Tellus Publications (Selected)
Viewpoint: Economic Theory and Climate Change Policy
Frank Ackerman, Steve Bernow, Irene Peters
What is the appropriate role for economics in the development of climate change policy? Ideally, when formulating public policy, decision-makers should rely on expertise from a variety of disciplines, economics among them. Yet economics is often looked upon as the ultimate arbiter of policy choices, because it seems to offer something the other sciences do not: a theoretical framework capable of valuing the consequences of different policy choices with a single metric. This paper argues that this practice is not legitimate, and that most economic policy assessment models, in their current forms, are biased against non-marginal policy changes such as those required to meaningfully address the challenges of climate change.
A Pragmatic CGE Model for Assessing the Influence of Model Structure and Assumptions in Climate Change Policy Analysis
Steve Bernow, Alex Rudkevich, Irene Peters, Michael Ruth
This report presents a simple pragmatic CGE model with an emphasis on industrial energy use. The purpose of the model is to serve as a tool for the exploration of model structure and assumptions. The motivation for this work was the fact that economic modeling studies influence the debate on the merits of climate change abatement studies and are consulted by policymakers seeking guidance. These studies assess the effectiveness and merits of policy options based on simulations of energy policies with energy-economic models. Policymakers, analysts, stakeholders, and the interested public should understand the strengths and weaknesses of the models and assumptions employed in such studies so that they can use them constructively.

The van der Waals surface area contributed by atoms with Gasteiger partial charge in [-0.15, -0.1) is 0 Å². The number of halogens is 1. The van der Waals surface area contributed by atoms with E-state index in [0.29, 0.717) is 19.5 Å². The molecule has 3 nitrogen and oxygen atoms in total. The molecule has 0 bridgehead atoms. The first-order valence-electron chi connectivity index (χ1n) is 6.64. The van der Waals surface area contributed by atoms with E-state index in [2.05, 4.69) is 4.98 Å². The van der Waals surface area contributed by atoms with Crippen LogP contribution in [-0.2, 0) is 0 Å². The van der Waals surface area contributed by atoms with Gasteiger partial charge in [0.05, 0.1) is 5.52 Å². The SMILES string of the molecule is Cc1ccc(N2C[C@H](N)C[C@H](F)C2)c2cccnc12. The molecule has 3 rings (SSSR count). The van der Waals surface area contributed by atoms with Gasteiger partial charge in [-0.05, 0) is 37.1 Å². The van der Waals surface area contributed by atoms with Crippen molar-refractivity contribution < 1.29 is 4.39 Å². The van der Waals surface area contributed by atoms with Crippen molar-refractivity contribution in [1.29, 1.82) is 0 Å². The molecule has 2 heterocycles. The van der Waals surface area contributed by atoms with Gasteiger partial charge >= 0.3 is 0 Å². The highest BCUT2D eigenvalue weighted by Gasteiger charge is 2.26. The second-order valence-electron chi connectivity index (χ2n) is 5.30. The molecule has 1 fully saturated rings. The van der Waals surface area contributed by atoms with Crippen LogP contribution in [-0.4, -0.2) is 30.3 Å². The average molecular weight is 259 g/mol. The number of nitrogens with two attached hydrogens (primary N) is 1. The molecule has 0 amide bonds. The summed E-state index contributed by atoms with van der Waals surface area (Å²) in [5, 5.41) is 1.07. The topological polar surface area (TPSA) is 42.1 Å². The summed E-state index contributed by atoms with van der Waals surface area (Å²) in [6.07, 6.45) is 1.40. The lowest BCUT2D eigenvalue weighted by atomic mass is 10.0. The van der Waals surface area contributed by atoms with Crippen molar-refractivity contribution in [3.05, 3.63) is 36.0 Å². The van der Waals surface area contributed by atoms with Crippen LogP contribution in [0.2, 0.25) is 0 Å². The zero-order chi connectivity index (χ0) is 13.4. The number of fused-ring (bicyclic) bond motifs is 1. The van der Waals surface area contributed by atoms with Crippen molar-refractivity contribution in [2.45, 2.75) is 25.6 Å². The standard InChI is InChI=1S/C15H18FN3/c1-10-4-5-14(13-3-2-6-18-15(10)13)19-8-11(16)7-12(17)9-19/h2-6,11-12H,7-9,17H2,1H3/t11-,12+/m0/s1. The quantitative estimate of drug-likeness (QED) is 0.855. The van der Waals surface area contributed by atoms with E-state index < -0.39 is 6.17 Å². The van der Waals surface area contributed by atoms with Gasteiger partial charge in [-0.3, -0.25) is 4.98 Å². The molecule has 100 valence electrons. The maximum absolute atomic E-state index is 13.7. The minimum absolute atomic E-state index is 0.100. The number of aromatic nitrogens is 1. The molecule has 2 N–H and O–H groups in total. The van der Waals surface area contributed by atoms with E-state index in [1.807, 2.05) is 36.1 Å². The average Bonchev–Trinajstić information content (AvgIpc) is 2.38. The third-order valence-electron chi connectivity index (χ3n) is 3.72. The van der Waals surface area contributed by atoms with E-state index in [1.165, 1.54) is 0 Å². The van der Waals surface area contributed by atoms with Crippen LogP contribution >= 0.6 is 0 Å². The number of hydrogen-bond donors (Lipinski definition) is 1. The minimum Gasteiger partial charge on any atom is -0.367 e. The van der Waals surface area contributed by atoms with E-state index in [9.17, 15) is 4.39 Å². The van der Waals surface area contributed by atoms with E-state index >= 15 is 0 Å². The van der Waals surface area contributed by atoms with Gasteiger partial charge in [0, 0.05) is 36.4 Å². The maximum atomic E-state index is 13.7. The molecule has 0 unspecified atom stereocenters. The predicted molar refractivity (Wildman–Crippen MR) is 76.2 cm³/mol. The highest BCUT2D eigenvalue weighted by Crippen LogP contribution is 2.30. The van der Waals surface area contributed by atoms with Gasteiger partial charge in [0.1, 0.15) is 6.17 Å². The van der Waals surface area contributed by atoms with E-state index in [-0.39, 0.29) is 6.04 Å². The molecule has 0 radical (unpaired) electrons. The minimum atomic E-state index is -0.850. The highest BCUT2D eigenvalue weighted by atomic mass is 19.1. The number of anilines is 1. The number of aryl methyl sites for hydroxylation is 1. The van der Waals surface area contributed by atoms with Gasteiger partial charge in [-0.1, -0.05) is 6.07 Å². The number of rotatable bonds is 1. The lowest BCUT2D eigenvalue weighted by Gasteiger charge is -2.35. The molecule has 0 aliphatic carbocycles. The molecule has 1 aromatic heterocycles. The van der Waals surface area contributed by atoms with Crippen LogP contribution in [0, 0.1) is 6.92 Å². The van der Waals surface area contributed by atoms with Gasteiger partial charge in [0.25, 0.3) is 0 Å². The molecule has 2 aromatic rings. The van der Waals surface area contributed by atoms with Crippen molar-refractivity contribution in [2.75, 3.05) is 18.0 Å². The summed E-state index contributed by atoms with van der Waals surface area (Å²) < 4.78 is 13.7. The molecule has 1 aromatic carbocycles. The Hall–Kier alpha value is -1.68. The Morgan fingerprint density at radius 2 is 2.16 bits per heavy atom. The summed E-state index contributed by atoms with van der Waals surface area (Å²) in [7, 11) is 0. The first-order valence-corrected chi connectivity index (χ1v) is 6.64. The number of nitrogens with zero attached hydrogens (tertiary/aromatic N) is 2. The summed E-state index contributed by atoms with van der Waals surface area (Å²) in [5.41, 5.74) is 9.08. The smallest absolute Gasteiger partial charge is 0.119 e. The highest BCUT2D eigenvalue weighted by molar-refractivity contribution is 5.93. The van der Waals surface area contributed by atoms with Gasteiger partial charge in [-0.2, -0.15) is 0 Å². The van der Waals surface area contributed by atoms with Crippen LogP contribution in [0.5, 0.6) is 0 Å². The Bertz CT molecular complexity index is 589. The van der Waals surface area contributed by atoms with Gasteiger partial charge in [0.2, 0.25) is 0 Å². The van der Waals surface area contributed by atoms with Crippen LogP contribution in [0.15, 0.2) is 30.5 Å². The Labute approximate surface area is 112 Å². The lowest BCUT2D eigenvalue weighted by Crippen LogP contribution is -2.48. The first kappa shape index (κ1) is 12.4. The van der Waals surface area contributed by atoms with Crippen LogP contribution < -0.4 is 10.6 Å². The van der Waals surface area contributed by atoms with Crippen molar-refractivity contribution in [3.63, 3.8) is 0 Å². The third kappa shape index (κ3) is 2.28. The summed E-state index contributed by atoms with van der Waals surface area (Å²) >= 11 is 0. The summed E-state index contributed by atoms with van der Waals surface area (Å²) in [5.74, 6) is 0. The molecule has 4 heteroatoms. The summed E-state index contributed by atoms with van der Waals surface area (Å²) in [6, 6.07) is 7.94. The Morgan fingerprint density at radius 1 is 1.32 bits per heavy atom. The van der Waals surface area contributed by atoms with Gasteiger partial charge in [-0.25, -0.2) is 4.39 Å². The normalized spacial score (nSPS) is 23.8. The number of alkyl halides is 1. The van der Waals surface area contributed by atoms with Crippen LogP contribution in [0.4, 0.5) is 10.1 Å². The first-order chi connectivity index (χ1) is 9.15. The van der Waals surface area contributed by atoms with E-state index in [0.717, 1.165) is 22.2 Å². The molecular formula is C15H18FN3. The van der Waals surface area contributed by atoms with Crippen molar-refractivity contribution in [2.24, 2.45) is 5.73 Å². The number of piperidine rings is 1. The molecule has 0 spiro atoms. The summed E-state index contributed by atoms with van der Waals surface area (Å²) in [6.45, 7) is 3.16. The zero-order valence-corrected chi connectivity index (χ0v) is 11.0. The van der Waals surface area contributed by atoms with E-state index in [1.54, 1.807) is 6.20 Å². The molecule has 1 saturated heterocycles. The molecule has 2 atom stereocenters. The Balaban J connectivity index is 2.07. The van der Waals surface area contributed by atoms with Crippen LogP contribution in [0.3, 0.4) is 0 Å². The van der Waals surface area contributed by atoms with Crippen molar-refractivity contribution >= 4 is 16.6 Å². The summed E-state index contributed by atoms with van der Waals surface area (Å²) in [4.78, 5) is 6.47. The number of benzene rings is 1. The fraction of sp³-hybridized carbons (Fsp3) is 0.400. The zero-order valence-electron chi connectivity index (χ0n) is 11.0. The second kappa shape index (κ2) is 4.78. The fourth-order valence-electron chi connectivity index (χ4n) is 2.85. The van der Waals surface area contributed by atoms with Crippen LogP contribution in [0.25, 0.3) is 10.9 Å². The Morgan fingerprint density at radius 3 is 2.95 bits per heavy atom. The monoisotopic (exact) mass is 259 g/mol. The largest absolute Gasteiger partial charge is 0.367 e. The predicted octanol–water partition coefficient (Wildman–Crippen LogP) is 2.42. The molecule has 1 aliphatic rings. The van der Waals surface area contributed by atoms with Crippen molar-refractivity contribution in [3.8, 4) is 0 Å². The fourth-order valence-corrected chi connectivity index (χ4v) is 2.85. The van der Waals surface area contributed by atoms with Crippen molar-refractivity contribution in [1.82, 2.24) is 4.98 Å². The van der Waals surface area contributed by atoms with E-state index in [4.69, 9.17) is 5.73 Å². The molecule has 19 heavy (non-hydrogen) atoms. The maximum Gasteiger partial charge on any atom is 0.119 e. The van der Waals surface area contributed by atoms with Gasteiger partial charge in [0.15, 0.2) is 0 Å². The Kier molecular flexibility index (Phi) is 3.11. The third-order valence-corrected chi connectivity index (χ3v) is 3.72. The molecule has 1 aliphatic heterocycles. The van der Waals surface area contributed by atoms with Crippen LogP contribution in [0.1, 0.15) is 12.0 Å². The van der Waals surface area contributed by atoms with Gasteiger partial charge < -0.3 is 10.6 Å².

Strategies for Reducing Energy Consumption in the Texas Transportation Sector
M. Eurott, Steve Bernow, Mark Fulmer, Irene Peters
Texas is the nation’s highest energy consumer and its highest emitter of carbon dioxide, and the state’s contribution to global climate stabilization and local environmental quality will require a re-examination of its transportation system. In this study, four alternative scenarios were constructed, reflecting different energy strategies that Texas could pursue to address these issues. These scenarios suggest that only if very aggressive policies are adopted—such as those modeled in the Visionary Scenario—will transport energy use and greenhouse gas emissions in Texas stabilize, let alone decline.